The pslIsProtein function called by pslCalcMilliBad is:

boolean pslIsProtein(const struct psl *psl)
/* is psl a protein psl (are it's blockSizes and scores in protein space) 
int lastBlock = psl->blockCount - 1;

return  (((psl->strand[1] == '+' ) &&
     (psl->tEnd == psl->tStarts[lastBlock] + 3*psl->blockSizes[lastBlock])) 
    ((psl->strand[1] == '-') &&
     (psl->tStart == (psl->tSize-(psl->tStarts[lastBlock] + 

This function automatically determines whether or not the PSL output file contains alignment information for a protein query. Alternatively, you could write the program such that the user specifies if the query is a protein or not.

The score calculation is generated by the following function:

int pslScore(const struct psl *psl)
/* Return score for psl. */
int sizeMul = pslIsProtein(psl) ? 3 : 1;

return sizeMul * (psl->match + ( psl->repMatch>>1)) -
         sizeMul * psl->misMatch - psl->qNumInsert - psl->tNumInsert;

For help with creating a C program to do perform these calculations, you may want to use the libraries from the Genome Browser source code. See our FAQ on source code licensing and downloads for information on obtaining the source. The file kent/src/lib/psl.c contains the pslCalcMilliBad, pslIsProtein and pslScore functions and also a useful function called pslLoadAll that loads the psl file into a linked list structure. The definition of the psl struct can be found in kent/src/inc/psl.h.

  Replicating web-based Blat "I'm feeling lucky" search results

"How do I generate the same search results as web-based Blat's "I'm feeling lucky" option using command-line blat?"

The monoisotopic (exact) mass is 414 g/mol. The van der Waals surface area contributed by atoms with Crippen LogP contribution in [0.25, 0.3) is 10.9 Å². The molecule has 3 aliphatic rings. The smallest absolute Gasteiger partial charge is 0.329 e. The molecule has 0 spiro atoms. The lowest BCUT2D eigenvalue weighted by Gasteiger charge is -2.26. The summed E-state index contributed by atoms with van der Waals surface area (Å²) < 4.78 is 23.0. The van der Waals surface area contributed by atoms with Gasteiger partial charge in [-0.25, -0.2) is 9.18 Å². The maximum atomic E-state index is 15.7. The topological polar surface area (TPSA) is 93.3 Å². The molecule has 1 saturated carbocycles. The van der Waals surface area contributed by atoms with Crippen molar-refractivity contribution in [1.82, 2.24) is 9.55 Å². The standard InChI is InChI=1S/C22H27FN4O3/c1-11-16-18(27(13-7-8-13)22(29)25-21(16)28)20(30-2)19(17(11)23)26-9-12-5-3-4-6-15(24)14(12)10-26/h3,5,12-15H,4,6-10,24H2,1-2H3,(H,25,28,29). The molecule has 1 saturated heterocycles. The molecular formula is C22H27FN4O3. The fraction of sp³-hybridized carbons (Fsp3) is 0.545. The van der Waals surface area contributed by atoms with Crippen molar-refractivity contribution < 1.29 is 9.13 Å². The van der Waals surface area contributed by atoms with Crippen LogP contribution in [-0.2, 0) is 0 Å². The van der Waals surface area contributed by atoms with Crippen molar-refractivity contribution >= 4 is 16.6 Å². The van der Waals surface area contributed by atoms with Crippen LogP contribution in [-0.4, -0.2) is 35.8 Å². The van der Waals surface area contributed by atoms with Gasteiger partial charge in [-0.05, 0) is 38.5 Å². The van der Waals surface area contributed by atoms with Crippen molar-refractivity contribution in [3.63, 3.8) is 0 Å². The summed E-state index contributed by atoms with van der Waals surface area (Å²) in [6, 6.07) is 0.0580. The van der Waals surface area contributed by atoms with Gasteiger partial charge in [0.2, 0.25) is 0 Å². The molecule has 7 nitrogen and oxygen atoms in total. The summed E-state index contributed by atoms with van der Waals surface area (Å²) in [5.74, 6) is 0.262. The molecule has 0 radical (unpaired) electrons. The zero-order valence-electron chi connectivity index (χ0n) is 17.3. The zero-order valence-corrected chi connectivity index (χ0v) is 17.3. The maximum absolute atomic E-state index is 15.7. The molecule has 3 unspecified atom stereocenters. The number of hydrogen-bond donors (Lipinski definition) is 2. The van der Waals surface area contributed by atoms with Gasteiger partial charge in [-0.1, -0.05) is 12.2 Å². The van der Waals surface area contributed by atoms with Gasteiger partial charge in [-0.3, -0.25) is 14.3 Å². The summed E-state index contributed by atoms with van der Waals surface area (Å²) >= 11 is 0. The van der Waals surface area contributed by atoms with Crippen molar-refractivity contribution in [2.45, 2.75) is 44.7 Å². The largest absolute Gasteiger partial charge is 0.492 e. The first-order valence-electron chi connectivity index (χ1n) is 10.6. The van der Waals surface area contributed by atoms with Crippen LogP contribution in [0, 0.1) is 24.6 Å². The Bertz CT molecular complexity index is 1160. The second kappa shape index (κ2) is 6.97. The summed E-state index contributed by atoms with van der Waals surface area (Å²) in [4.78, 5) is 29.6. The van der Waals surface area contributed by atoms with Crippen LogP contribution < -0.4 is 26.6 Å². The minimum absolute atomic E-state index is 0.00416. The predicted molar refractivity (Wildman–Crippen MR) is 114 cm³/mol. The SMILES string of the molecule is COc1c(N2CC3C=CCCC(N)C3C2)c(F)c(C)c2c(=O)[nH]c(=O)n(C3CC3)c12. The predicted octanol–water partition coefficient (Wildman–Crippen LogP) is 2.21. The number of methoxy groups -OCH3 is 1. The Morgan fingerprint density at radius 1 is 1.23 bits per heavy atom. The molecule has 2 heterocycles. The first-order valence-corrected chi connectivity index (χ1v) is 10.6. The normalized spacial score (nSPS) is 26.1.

The code for the "I'm feeling lucky" Blat search orders the results based on the sort output option that you selected on the query page. It then returns the highest-scoring alignment of the first query sequence.

If you are sorting results by "query, start" or "chrom, start", generating the "I'm feeling lucky" result is straightforward: sort the output file by these columns, then select the top result.

To replicate any of the sort options involving score, you first must calculate the score for each result in your PSL output file, then sort the results by score or other combination (e.g. "query, score" and "chrom, score"). See the section on Replicating web-based Blat percent identity and score calculations for information on calculating the score.

Alternatively, you can try filtering your Blat PSL output using either the pslReps or pslCDnaFilter program available in the Genome Browser source code. For information on obtaining the source code, see our FAQ on source code licensing and downloads.

  Using Blat for short sequences with maximum sensitivity

"How do I configure blat for short sequences with maximum sensitivity?"

Here are some guidelines for configuring standalone blat and gfServer/gfClient for these conditions:

  • The formula to find the shortest query size that will guarantee a match (if matching tiles are not marked as overused) is:
       2 * stepSize + tileSize - 1
    For example, with stepSize set to 5 and tileSize set to 11, matches of query size 2*5+11-1 = 20 bp will be found, if the query matches the target exactly. The stepSize parameter can range from 1 to tileSize. The tileSize parameter can range from 6 to 15.
  • Use -fine.
  • Use a large value for repMatch (e.g. -repMatch = 1000000) to reduce the chance of a tile being marked as over-used.
  • Do not use an .ooc file.
  • Do not use -fastMap.
  • Do not use masking command-line options.

The above changes will make BLAT more sensitive, but will also slow the speed and increase the memory usage. It may be necessary to process one chromosome at a time to reduce the memory requirements.

A note on filtering output: increasing the -minScore parameter value beyond one-half of the query size has no further effect. Therefore, use either the pslReps or pslCDnaFilter program available in the Genome Browser source code to filter for the size, score, coverage, or quality desired. For information on obtaining the source code, see our FAQ on source code licensing and downloads.